It’s Talk Money Week. Money is an inherently sensitive topic and one we’re not so good at discussing. It’s personal. And furthermore there’s still shame attached to either managing money badly, or not having enough of it in the first place.
According to the prepaid account app Pockit, in Apr 2019 there were 1.2m “unbanked” adults in the UK. These are people who do not have a current account. They subsequently pay a poverty premium because they miss out on offers and discounts, particularly because many energy, phone and broadband companies provide better deals for those paying by direct debit. Unbanked adults are also found to have limited options when applying for credit.
Renfrewshire Affordable Credit Alliance (RACA) champions fair and honest finance. We believe that everyone is entitled to get the most from their money, because in truth, we all need to borrow money from time to time.
The good news is that in Renfrewshire, there are lots of services and organisations who support affordable credit. The Renfrewshire population has a higher than national average credit union membership, and there are some great organisations who work with people and families in vulnerable situations to support them in managing their limited budgets.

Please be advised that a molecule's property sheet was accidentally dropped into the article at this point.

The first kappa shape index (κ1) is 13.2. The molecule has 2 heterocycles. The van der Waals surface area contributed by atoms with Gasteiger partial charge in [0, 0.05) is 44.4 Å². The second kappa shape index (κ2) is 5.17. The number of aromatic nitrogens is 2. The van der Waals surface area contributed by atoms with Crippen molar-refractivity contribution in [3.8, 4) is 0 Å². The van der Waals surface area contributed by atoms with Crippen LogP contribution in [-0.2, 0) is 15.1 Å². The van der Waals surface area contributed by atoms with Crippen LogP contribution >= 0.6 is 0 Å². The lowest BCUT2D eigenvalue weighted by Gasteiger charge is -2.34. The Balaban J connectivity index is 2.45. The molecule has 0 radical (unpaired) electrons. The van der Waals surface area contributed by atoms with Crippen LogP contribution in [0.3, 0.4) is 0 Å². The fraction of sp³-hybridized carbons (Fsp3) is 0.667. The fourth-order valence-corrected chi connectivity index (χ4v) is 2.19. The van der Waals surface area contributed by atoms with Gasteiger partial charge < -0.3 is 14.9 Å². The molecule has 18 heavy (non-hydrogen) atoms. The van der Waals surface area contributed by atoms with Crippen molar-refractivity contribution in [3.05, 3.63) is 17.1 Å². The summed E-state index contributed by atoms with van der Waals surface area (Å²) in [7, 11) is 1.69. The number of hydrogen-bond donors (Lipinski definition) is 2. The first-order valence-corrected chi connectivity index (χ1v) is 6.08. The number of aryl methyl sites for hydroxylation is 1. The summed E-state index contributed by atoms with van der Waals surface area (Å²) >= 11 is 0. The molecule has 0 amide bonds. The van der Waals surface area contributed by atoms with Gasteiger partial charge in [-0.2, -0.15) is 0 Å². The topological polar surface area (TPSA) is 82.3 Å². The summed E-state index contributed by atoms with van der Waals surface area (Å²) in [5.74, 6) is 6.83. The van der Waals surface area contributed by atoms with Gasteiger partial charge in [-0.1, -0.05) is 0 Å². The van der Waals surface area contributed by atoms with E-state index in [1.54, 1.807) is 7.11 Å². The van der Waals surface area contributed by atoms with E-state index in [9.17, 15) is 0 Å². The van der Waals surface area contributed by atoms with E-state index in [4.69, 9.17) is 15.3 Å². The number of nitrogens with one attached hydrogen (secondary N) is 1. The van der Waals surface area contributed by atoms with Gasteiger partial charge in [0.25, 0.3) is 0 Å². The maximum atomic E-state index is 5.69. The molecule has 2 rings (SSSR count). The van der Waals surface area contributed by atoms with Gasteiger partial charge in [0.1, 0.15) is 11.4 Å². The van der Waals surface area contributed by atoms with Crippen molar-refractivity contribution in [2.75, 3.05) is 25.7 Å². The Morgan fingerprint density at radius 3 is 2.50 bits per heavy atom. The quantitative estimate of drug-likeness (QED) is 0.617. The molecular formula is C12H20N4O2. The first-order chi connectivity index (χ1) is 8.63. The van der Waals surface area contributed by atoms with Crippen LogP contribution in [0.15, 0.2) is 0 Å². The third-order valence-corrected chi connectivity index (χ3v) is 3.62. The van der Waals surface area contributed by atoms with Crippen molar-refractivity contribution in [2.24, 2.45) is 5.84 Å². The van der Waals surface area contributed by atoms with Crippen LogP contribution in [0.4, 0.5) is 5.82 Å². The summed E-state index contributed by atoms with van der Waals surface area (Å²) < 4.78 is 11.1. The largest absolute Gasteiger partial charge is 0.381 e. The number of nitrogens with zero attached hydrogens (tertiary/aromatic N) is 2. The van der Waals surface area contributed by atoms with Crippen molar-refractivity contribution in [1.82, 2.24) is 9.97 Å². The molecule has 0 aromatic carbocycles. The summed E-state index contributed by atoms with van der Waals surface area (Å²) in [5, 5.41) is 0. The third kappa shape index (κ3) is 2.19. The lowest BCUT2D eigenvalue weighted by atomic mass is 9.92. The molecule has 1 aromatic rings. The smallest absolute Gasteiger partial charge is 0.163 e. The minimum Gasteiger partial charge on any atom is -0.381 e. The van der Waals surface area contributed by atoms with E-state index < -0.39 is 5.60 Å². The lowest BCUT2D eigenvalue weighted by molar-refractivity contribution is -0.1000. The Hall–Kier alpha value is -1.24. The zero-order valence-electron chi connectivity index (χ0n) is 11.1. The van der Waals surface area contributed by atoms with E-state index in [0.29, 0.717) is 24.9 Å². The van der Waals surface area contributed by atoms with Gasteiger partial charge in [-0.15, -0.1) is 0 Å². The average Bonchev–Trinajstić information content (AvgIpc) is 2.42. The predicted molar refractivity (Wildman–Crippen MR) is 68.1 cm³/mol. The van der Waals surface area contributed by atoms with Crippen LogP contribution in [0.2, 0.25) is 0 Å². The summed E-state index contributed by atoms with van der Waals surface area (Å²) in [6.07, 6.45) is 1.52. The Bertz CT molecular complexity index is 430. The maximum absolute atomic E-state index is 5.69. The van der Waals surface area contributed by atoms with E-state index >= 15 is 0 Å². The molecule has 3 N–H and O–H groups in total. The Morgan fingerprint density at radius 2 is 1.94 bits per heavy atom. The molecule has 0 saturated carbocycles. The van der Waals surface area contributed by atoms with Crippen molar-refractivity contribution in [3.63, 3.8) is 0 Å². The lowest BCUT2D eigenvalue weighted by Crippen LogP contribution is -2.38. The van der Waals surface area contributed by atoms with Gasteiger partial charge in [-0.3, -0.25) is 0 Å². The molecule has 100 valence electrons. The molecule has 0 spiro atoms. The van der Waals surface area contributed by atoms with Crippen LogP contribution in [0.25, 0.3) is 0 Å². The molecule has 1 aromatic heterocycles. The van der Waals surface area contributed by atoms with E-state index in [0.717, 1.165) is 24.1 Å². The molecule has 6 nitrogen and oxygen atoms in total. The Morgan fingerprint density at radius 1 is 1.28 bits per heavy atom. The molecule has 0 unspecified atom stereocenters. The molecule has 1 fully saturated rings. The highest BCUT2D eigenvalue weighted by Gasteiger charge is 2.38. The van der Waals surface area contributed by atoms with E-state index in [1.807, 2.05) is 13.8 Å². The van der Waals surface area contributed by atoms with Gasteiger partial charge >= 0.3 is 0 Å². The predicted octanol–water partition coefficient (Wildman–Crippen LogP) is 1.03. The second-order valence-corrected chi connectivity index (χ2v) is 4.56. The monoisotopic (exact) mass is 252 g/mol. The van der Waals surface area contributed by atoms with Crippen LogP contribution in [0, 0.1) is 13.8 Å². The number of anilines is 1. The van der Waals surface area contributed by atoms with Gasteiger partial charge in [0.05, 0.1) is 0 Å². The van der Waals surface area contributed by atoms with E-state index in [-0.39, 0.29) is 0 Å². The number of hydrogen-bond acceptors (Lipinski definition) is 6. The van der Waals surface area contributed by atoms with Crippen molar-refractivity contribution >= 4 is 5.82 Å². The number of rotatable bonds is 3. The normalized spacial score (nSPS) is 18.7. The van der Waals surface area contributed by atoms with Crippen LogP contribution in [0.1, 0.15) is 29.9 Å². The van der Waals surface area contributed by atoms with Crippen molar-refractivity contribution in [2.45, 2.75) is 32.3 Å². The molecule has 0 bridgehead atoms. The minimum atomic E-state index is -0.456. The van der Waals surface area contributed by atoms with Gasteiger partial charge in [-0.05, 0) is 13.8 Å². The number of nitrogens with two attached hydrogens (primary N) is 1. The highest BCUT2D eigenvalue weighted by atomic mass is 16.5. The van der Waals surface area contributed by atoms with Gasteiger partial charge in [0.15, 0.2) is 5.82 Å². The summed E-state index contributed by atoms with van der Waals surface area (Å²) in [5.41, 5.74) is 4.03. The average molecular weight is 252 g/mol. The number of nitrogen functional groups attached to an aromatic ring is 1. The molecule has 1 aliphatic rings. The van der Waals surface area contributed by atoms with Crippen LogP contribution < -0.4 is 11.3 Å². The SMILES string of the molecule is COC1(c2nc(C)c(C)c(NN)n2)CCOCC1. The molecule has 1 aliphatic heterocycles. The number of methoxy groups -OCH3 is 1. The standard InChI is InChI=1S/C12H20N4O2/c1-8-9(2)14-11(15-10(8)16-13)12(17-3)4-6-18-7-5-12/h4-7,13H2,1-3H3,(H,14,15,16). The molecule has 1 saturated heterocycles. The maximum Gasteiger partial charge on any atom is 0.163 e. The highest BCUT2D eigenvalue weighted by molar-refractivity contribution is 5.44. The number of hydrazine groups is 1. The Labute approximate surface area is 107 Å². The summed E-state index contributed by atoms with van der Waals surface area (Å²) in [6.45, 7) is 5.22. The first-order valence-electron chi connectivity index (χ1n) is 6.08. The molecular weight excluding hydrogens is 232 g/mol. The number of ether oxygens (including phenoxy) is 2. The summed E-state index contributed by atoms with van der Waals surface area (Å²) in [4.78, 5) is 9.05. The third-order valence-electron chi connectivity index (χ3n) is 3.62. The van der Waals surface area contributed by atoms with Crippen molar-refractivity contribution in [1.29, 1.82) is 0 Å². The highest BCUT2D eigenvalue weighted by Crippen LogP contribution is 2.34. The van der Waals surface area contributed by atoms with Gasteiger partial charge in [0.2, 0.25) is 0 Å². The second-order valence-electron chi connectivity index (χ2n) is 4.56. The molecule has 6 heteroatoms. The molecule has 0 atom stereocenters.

RACA is hosting online information session at 10am on Nov 11 aimed at all groups/practitioners who support clients who would benefit from making improved choices about credit. Our speakers include HMRC, Right Way Credit Union and UWS. For more info and to register click here https://tinyurl.com/y4jxy3kp
And lastly, in case you need any reminders about why financial inclusion is so important, I recently read an article written by Jack Monroe, the author and campaigner, who went some way to describing the reality of living in poverty. She said “The lasting trauma, the inability to open the mail – especially anything in a brown envelope or that looks like a bill. The holding of breath as you enter your pin at a supermarket checkout. The heart hammering if the transaction takes a fraction of a second longer than it should. The forensic calculation, with an actual calculator, walking around the supermarket agonising over what to put in the basket and what to leave out this week. The cold that gets into your bones, the damp in your home that’s worse for health than long-term smoking, the musty smell that lingers on clothes that never quite dry out.”
You can read Jack’s full article at https://www.theguardian.com/commentisfree/2020/oct/26/ffree-school-meals-row-debate-poverty-desperate-situations